I bring all this context up to explain where my brain is at: deep in the writing process; skimming the surface,4 using radar to chart how deep it will go; and kind of straddling between the two, constantly flipping back and forth. It’s a great place to think about Shitty First Drafts and what they’re supposed to do, and it really drew my attention to a thought I’ve had bubbling in the background for awhile:
Are you allowed to be wrong during your SFD?5
It may not—probably—be obvious to our6 readers (yet?) but as I’ve been writing my C’s J chunks, I have been less concerned with the larger workings of the world,7 and focused more on what’s logical and necessary and cool and functional section by section. I have a cue card; James and I chat about the section; I make some notes. We talk about what has come before, what we need to happen, maybe a cool idea or two we’d like to see (if we have one). Then I get to work.
That’s when it all falls apart (kind of) and I make Blue “slightly Scott-/Durkon-ish”,8 Charlotte finds herself motivated by a feeling that is contrary to her actual arc, and three characters are on a road they never should have been on but I got them on a boat so what do you want from me!?!!
None of these elements are bad on their own, per se, but one day they will all live together as a whole greater than its parts. And it’ll all be gone. (In the case of the road, that’s a good thing; in the case of the dwarf-like speech patterns, a sad one.) When I talk to James I often say, “I need to go back and reread the section we wrote where: Blue was established; Raul talks about himself; Charlotte demonstrates her passion for words. But I never do. Then, when I write the section that longed for me to do that reread, variables get…dicey. They get, for lack of a better word (and perhaps the absolute best one regardless), wrong.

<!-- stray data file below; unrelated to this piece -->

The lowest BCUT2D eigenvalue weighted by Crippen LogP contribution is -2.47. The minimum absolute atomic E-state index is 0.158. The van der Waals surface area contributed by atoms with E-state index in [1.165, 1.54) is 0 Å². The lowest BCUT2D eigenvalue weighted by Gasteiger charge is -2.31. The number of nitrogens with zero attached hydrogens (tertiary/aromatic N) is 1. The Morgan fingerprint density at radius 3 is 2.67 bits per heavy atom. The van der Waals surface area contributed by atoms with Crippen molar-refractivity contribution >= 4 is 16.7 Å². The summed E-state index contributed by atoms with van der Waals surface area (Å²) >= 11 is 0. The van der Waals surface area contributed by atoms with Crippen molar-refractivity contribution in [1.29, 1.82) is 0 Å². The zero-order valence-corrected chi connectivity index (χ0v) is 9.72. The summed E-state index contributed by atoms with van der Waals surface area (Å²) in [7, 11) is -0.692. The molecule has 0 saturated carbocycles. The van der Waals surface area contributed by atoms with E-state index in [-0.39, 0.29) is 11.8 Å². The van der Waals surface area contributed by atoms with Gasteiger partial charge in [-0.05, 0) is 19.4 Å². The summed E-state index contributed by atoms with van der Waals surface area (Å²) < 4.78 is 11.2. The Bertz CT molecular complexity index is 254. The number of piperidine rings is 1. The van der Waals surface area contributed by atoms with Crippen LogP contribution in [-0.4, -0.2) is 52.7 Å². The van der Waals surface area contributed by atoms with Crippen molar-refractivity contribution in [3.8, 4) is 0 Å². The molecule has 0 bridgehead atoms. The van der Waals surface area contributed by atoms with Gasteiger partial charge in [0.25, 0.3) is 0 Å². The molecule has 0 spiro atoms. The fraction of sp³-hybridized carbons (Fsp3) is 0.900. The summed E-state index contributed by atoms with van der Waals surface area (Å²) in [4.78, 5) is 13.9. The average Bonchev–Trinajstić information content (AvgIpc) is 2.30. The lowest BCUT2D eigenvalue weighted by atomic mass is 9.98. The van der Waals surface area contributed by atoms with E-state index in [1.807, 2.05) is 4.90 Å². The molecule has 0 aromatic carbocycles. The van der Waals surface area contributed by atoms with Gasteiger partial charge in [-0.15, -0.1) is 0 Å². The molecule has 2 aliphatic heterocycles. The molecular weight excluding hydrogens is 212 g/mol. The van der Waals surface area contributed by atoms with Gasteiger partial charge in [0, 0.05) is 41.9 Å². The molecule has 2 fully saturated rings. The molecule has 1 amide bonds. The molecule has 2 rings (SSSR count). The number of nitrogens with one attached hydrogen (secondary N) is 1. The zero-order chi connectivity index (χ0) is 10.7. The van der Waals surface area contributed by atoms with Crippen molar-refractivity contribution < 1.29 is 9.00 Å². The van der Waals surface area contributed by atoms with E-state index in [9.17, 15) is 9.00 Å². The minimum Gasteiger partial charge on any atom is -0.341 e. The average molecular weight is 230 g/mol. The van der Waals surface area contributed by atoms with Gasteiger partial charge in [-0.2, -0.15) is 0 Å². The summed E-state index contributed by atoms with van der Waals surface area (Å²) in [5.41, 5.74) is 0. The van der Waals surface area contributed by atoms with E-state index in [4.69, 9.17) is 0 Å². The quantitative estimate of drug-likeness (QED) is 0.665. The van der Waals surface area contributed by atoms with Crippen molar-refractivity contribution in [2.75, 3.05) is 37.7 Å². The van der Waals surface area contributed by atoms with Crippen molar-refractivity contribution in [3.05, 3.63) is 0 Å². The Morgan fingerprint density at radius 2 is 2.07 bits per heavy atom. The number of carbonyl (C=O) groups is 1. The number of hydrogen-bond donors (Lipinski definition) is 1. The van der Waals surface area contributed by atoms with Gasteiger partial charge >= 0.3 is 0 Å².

Is that okay? Am I allowed to just straight up be wrong?
I don’t mean I write an element that ends up not working and will gradually be edited out (though that does happen naturally). Nor do I mean I misremember the name of a Cottonwood clan, or how old Charlotte was when she first met Lucinda (though in that case I think I actually done fixed what was broken, but James and I can debate that in the comments for your amusement). I’m talking straight up wrong—I know that’s not how this works, or it’s contrary to what we’ve already established, or I didn’t bother to go back and read (a first draft) of Vilnius’ characterization and perhaps recreated the wheel.
Shitty F—SFDs are shitty because they have everything. You just open up your brain and scoop out all the ideas, whether they’re good or atrociously bad. Let that purple prose fly! My question is—does “shitty” save space for “wrong”?
I’m not going to lie to you, gentle reader (or not-so-gentle; you do you),9 I write a lot of “wrong” stuff. James calls me on almost all of it (though I’m not sure he’s recognized that I do it “on purpose” yet; frankly, I didn’t notice10 myself until recently). These wrong elements incite some pretty good conversation and riffing, I think, and are an important part of my pre-writing practice. If I were to stop myself and try to capture the “right” idea every time, my writing would slow to a crawl, making me frustrated and possibly disinterested in continuing. For that alone, I think “wrong”, in this case, is alright.